“Home is where the heart is” as the old saying goes, and most people feel safest when in their own home. As they should, but have you thought about the safety hazards within a residential home that can go unnoticed by the untrained eye?
In this article, we’re going to examine the top 5 common safety hazards that all homeowners should be aware of for their well-being. By having a clear understanding of that hazardous signs to look out for, the better chance at risking any bodily harm to you and yours.
Radon is an odorless and invisible radioactive gas that occurs naturally from within the earth. When Radon escapes the earth’s soil and heads into the atmosphere, it dissipates and causes little-to-no risk to humans. But, when radon seeps into your home through cracks in your foundation, it can be deadly.
Too much exposure to Radon over a long period of time can lead to lung cancer. And, it is especially dangerous to children as their vital organs are still developing. Actually, next to cigarettes, Radon is the number one cause of lung cancer. It is a safety hazard not to be taken lightly.
A trained professional can use special Radon testing equipment in your home to measure if there are unsafe levels of Radon collecting in your home. Ceiling up cracks in your foundation and other radon mitigation methods are employed to reduce the exposure to unsafe levels of Radon in your home.
Carbon monoxide poisoning is the number one cause of poisoning deaths in the United States. More than 400 unintentional CO deaths not linked to fires are reported each year. Carbon Monoxide is found in fumes produced anytime fuel is burned in stoves, grills, fireplaces, gas ranges, or furnaces.
What can be done about Carbon Monoxide?
Keeping a working carbon monoxide detector in your home is the first line of defense against this safety hazard. Always keep rooms with fuel-burning equipment well-ventilated. And, make sure your equipment and appliances get checked for vulnerabilities.
In data collected by the National Fire Protection Association NFPA from 2012 through 2016, electrical failures and malfunctions were the second leading cause of fires in the home. Only second to fires caused by unattended equipment. Of those electrical fires, 50% were caused by electrical distribution and lighting equipment.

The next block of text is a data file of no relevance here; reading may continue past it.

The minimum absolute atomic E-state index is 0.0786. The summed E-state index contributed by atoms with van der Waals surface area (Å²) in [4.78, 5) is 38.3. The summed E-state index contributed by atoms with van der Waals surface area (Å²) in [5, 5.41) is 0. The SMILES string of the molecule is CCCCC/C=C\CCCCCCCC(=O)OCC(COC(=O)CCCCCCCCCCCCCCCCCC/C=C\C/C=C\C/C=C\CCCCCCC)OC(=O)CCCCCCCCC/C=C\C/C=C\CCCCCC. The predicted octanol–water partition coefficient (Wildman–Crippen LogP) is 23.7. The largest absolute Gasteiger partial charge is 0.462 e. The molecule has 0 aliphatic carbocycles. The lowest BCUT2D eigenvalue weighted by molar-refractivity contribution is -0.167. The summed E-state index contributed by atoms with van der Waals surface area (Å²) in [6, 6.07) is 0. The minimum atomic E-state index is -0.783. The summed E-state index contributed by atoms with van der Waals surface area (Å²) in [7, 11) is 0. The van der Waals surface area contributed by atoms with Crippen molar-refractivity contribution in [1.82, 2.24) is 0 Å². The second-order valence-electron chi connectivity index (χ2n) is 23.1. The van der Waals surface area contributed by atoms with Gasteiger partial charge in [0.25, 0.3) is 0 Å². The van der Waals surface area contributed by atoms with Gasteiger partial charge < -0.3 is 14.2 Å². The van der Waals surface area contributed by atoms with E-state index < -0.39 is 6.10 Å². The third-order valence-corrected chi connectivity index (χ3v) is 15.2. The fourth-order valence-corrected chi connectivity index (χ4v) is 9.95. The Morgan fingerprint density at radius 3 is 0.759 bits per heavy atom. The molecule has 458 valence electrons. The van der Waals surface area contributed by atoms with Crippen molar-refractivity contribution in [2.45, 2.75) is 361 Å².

It is estimated that home electrical fires account for 50,000+ fires each year. As well as approximately 500 deaths. The estimated property damage is more than $1.3 billion.
What can be done about Electrical Fires?
Have your electrical system checked only by licensed electricians. Do not overload electrical outlets. Be sure to make note of any buzzing, cracking, or dimming electrical circuits throughout your home. Make sure to test the batteries and keep your smoke detectors in working order.
Floods are the most common natural disaster in the United States. From 2016-2018 there were over 120+ deaths caused by floods each year. If you live in a flood-prone region with a high water table, you should have flood insurance. Flooding can occur from excessive snowmelt, torrential rain, or even a damaged pipe in the basement. Depending on the season, hurricanes and tropical storms can put much of the country at risk for flash flooding, which can do serious damage to your home and jeopardize your safety.
What can be done about flooding?
Home flooding (from precipitation) is an act of nature, so there’s nothing to be done to prevent it. But, there are precautionary measures homeowners can have it place in case natural flooding does occur in their region. A sump pump can help deal with excess water. Flood insurance is necessary to mitigate the costs of flood damage in high-risk flood zones.
Flooding related to old/malfunctioning water piping throughout the home can be prevented. Look for signs of wear like leaking pipes, and have a plumber service your home before it becomes a bigger issue.
Falls are one of the top causes of unintentional injuries in the United States. Falls result in more than 2.8 million injuries treated in emergency departments annually. These statistics affect adults and seniors far more than young adults or children.
What can be about falls?
For seniors that have trouble with balance and equilibrium, there are fall-prevention programs. These programs help them be more aware of their bodies and how to take preventative measures for falling.
Removing hazards from stairwells, hallways, and anyplace where there is foot traffic can help to reduce the risk of falls. Never stand on a table to gain access to a higher area, always use a secure ladder.
Whether moving into a new home or performing work on your current home, the best way to reduce risk and lower the chances of bodily harm is to prevent safety hazards before they manifest in your home.
Our professional home inspectors have decades of experience. They will spot the signs of potential safety hazards in your home. They will leave no stone unturned and point out all the vulnerabilities you may have as a homeowner.
Please contact us to learn more about our residential home inspection services.